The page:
Get Smart with Business Intelligence Software

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Sidebars: Putting BI To Work

Tracking Down a Sales Slump
Cognos' Anil Dilwari offers the example of finding a reason for a sales slump to explain how the different pieces of Cognos software work together to build a picture and track specific information.

In the Cognos scorecard, green means everything is OK, while red means there is a problem. Suppose you come in one morning, look at your data scorecard, and you see U.S. sales marked in red. You want to do further analysis and find out what went wrong, so you go into the Dashboard setup to see a graphical representation of the U.S. sales figures presented on a map and you see that California is shaded in red, indicating that it is a state with a problem. Clicking on California launches a multidimensional OLAP analysis environment. You find out that the main problem is in Los Angeles and San Francisco, and specifically it's a problem that surfaced in the last 30 days. You drill through to the lowest level of detail to a report outlining the status of the sales people in those two problem areas and you find that your two best representatives from Los Angeles and San Francisco have actually left the company within the last 30 days, which explains the reason for slumping sales in these areas.

You can take this a step further and get proactive by enabling event detection, so that if you ever lose two key sales people in this manner ever again, you will be informed by cell phone, pager, RIM device, or however you wish to be notified.

UC Berkeley Provides Unique Data Access
Debra Kelly, museum information specialist at The University of California at Berkeley uses Business Objects to put powerful query tools in the hands of end-users in the campus' Museum Informatics Project (MIP). Kelly says she bought Business Objects way back in 1995 after evaluating 30 tools that were around at the time. She was attracted to Business Objects because it put query writing in the hands of her non-technical users without them having to know any SQL (structured query language). She says users could simply drag and drop items they wanted to report on into the query panel. This appealed not only to her, but also very much to her end-user community.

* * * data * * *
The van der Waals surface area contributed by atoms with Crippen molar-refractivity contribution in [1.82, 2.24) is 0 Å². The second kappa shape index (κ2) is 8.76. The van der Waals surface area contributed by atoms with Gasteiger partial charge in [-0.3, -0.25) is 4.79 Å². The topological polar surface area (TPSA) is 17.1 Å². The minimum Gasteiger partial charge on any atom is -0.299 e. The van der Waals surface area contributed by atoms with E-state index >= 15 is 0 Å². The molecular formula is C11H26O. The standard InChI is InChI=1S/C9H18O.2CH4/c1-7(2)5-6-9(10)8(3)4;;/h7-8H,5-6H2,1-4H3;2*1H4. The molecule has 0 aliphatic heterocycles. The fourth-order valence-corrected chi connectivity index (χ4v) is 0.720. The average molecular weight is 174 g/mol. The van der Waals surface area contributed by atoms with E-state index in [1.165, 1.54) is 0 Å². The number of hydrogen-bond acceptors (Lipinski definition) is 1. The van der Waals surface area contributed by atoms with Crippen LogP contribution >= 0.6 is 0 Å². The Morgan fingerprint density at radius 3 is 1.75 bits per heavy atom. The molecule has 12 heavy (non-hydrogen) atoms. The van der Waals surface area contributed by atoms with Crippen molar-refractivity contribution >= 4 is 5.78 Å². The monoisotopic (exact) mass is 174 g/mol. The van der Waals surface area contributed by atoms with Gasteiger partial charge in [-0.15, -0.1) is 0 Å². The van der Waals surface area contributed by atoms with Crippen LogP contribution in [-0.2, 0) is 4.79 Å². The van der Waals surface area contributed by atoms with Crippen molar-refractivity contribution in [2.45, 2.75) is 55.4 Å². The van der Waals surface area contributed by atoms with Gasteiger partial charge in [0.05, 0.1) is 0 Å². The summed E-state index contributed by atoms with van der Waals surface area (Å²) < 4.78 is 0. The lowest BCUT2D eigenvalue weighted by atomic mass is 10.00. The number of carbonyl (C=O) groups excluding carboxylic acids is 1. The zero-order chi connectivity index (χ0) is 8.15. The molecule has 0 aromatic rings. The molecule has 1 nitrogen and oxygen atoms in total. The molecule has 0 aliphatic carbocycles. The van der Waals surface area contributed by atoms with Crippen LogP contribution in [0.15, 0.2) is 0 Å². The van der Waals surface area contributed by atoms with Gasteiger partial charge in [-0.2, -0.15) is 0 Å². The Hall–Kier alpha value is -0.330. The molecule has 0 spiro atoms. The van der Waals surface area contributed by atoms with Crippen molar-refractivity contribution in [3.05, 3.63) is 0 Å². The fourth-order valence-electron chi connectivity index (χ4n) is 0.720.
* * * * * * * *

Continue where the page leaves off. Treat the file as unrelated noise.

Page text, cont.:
Kelly's department is responsible for maintaining the MIP databases. She says that her two main Business Objects users are the Botanical Gardens and the History of Art department. The Botanical Gardens, which maintains a collection of over 35,000 plants, uses Business Objects software to keep track of items in their collection. For example, when they receive a request from students or researchers, such as all plants in a certain genus, they can build a query in Business Objects without help from IT and generate a printed report to give to the researcher. The History of Art department uses Business Objects to keep track of its collection, which includes more than a half-million slides. Although Kelly has developed some custom reports for her users, she says that for the most part, users can generate the reports they need without her help and that's why she continues to use Business Objects after all these years.

Pharmaceutical Company Mines Unstructured Data
Insightful's Coombs says their InFact product works quite well in the pharmaceuticals market because of how it integrates into the nature of their research process. 

Coombs says a pharmaceutical company may do all kinds of research to see how a certain protein may impact a particular gene. They may do experiments and generate large amounts of data, leading to the development of a drug. They store this information in conventional databases, but once they find something promising, they need to mine the research literature to see if what they are developing has been touched before. This involves huge volumes of text in the pharmaceutical journals. It is nearly impossible to review this volume of data by hand, Coombs says, so they need an automated solution. 

InFact ingests the text-based data and analyzes it looking for the user-defined text relationships to see if another company has made a similar discovery. In this case, it might ingest a huge database called Medline, which contains pharmaceutical and biological publications. InFact then performs information extraction, which means it reads all of the documents sentence by sentence looking for any information that shows a relationship between the gene and the protein this company was researching. At the end of the process, it generates a report of what it has found.

Companies Featured in this Article

Business Objects
Shore Communications, Inc.

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